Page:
14.2  The New Hungarian Program: Goals, Tasks, and Projects

Contemporary health promotion/public health programs are based on the following principles:

  • Individual health is determined predominantly by environment and lifestyle.
  • Determinants of health relate to one another in a complex manner and the predominant factors are generally not pathology-specific - in other words, they can trigger any of a number of diseases.
  • An individual�s immediate environment (family, workplace, leisure time, etc.) is able to influence personal lifestyles (which have a decisive influence on health), because of the individual�s natural need to be part of a community and to meet community expectations.
  • Improving public health requires action by all of society, including inter-sectoral cooperation and acceptance of responsibility, and a partnership between all players that make up society (central government, local government, and grass roots communities).

14.2.1      The Five National Targets to reach by 2010

  1. Health has to become a supreme human value for the vast majority of the public, which in turn has to be made ready to act to maintain its health. Decision-makers, both in legislation and in setting the budget, have to give a top priority to improving the nation�s health.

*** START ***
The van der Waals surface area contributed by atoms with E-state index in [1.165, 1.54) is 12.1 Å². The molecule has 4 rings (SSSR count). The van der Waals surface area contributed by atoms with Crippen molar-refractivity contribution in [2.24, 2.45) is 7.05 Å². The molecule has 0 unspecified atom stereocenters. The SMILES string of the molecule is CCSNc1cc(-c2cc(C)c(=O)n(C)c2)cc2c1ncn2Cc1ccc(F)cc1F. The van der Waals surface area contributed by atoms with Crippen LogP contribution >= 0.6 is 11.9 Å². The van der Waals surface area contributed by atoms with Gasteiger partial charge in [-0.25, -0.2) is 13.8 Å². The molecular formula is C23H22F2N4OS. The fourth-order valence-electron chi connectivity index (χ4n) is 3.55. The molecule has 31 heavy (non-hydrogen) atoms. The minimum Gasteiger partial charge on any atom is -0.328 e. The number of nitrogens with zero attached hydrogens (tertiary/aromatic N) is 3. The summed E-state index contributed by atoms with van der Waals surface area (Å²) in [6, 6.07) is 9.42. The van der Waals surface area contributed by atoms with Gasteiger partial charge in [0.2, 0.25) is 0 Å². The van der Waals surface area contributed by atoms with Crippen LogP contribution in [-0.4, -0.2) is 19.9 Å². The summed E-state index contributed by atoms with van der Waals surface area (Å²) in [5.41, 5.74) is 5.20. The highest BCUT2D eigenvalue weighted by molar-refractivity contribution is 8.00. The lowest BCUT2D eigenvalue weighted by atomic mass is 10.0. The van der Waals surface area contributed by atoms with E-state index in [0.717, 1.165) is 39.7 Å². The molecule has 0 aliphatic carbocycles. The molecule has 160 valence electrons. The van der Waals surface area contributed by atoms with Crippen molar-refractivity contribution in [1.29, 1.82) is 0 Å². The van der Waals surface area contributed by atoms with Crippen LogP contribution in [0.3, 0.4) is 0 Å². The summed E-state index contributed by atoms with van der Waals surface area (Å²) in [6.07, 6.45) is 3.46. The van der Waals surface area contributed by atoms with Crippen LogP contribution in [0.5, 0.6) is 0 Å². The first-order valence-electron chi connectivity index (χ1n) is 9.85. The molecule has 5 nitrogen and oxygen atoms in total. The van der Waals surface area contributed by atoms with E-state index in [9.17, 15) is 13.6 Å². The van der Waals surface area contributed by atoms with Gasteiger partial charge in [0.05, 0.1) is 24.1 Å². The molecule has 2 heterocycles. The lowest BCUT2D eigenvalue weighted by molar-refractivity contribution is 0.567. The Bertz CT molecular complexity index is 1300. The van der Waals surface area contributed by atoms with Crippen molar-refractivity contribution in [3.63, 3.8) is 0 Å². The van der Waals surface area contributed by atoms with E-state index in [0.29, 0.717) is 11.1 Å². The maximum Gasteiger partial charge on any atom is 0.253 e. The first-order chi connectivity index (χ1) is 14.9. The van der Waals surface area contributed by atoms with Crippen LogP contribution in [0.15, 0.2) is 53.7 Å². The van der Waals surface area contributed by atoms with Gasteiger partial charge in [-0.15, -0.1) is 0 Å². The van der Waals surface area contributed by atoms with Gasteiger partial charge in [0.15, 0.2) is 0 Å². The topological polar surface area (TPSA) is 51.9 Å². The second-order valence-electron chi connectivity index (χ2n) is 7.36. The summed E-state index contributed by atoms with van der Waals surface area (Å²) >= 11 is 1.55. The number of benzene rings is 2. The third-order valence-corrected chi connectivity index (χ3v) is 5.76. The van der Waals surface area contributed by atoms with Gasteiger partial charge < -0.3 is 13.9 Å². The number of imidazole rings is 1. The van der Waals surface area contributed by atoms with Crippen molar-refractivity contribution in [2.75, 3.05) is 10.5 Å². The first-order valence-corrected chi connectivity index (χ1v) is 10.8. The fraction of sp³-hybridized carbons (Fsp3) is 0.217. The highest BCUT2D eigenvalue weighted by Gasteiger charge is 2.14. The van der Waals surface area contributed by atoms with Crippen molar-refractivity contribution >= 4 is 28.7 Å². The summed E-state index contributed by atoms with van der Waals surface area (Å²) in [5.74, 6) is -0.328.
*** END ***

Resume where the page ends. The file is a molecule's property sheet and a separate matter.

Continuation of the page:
2. Conditions for healthy development have to be guaranteed for upcoming generations, from conception to adulthood.

  3. Years of life spent in good health have to be extended for both males and females.

  4. Average life expectancy at birth has to be extended to at least 70 years for men and 78 years for women.

  5. Social inequalities and differences in life expectancy at birth have to be reduced.

14.2.2      Ten Priority National Tasks

  1. Education for health, heightening education and health consciousness

  2. Early detection of diseases of major public health importance by introducing targeted population screening